June 17, 2003

England pubs may soon be allowed to stay open 24 hours a day.

"'This is not to encourage more drinking but to encourage smarter drinking,' said Gail Robinson, a spokeswoman for the Ministry of Culture, Media and Sports, which would oversee the change. 'Our drinking laws are antiquated, and we want to create a more civilized and responsible culture in the country's pubs and bars.'

"While the legislation has become known by its shorthand of '24-hour pubs,' few owners are expected to ask for permission to open their taps nonstop. Instead, the law will allow pubs to stay open as late as local councils permit, taking that decision away from magistrates, historical killjoys who, for the most part, have tended to adhere strictly to tradition.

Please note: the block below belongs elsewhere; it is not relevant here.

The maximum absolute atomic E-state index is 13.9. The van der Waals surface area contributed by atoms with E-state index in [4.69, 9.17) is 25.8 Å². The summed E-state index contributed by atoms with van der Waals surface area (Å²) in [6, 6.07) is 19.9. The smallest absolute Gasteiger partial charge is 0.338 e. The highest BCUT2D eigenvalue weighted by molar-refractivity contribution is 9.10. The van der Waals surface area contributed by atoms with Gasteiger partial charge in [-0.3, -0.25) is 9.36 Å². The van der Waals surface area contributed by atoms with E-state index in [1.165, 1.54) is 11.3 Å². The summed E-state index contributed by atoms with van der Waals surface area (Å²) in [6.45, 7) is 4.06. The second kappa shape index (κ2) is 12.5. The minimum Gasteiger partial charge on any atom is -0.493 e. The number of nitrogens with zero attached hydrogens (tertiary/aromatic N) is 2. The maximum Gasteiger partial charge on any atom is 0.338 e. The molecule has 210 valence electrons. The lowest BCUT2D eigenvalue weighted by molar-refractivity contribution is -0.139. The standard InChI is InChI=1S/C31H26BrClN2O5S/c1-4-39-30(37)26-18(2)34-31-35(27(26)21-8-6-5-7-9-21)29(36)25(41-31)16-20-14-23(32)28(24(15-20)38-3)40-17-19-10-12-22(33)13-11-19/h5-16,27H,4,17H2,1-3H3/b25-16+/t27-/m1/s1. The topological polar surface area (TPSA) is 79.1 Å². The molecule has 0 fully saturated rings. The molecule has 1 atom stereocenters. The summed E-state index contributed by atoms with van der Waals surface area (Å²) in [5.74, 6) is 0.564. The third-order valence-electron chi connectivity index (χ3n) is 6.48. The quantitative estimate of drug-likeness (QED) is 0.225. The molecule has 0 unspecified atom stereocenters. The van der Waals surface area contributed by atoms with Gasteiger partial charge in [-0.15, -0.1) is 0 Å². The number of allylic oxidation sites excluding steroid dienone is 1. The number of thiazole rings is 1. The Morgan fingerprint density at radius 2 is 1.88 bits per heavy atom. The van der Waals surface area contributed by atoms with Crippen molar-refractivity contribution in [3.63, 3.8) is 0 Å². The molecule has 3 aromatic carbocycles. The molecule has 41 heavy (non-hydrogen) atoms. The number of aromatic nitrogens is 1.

"A limited number of bars now stay open past 11 p.m. - some serve alcohol as late as 3 a.m. - but exemptions are rare, the conditions strict, and the establishments typically charge a steep cover charge and are populated by teen-agers who hold their liquor like Jell-O. The web of laws governing drinking in Britain is as tangled as ball of knots, governed by more than 80 different licenses that are granted depending on whether food is served, dancing is permitted, admission is free and, most of all, whether neighbors object to one thing or another."


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